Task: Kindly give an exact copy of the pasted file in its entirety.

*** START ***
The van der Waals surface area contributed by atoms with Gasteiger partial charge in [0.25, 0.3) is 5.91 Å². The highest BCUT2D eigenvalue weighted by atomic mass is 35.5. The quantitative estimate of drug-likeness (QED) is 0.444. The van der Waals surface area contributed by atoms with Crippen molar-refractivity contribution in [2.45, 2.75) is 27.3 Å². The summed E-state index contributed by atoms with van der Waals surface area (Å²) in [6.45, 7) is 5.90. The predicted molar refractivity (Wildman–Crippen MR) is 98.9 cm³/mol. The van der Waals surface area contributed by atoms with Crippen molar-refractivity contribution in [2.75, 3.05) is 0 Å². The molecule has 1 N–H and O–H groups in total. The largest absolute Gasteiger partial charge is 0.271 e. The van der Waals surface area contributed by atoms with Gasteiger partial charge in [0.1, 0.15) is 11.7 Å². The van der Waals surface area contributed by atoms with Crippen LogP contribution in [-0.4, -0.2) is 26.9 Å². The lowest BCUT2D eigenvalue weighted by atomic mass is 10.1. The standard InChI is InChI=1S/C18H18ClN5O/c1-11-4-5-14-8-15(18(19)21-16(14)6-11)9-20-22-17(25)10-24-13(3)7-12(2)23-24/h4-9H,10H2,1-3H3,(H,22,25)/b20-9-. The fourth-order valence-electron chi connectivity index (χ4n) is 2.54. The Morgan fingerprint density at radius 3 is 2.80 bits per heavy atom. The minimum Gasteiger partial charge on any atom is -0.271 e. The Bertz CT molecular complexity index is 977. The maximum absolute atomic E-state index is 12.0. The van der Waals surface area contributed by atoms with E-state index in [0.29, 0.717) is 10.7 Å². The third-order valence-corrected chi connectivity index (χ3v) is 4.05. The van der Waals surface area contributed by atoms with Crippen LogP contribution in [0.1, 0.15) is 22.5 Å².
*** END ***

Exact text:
The van der Waals surface area contributed by atoms with Gasteiger partial charge in [0.25, 0.3) is 5.91 Å². The highest BCUT2D eigenvalue weighted by atomic mass is 35.5. The quantitative estimate of drug-likeness (QED) is 0.444. The van der Waals surface area contributed by atoms with Crippen molar-refractivity contribution in [2.45, 2.75) is 27.3 Å². The summed E-state index contributed by atoms with van der Waals surface area (Å²) in [6.45, 7) is 5.90. The predicted molar refractivity (Wildman–Crippen MR) is 98.9 cm³/mol. The van der Waals surface area contributed by atoms with Crippen molar-refractivity contribution in [2.75, 3.05) is 0 Å². The molecule has 1 N–H and O–H groups in total. The largest absolute Gasteiger partial charge is 0.271 e. The van der Waals surface area contributed by atoms with Gasteiger partial charge in [0.1, 0.15) is 11.7 Å². The van der Waals surface area contributed by atoms with Crippen LogP contribution in [-0.4, -0.2) is 26.9 Å². The lowest BCUT2D eigenvalue weighted by atomic mass is 10.1. The standard InChI is InChI=1S/C18H18ClN5O/c1-11-4-5-14-8-15(18(19)21-16(14)6-11)9-20-22-17(25)10-24-13(3)7-12(2)23-24/h4-9H,10H2,1-3H3,(H,22,25)/b20-9-. The fourth-order valence-electron chi connectivity index (χ4n) is 2.54. The Morgan fingerprint density at radius 3 is 2.80 bits per heavy atom. The minimum Gasteiger partial charge on any atom is -0.271 e. The Bertz CT molecular complexity index is 977. The maximum absolute atomic E-state index is 12.0. The van der Waals surface area contributed by atoms with E-state index in [0.29, 0.717) is 10.7 Å². The third-order valence-corrected chi connectivity index (χ3v) is 4.05. The van der Waals surface area contributed by atoms with Crippen LogP contribution in [0.1, 0.15) is 22.5 Å².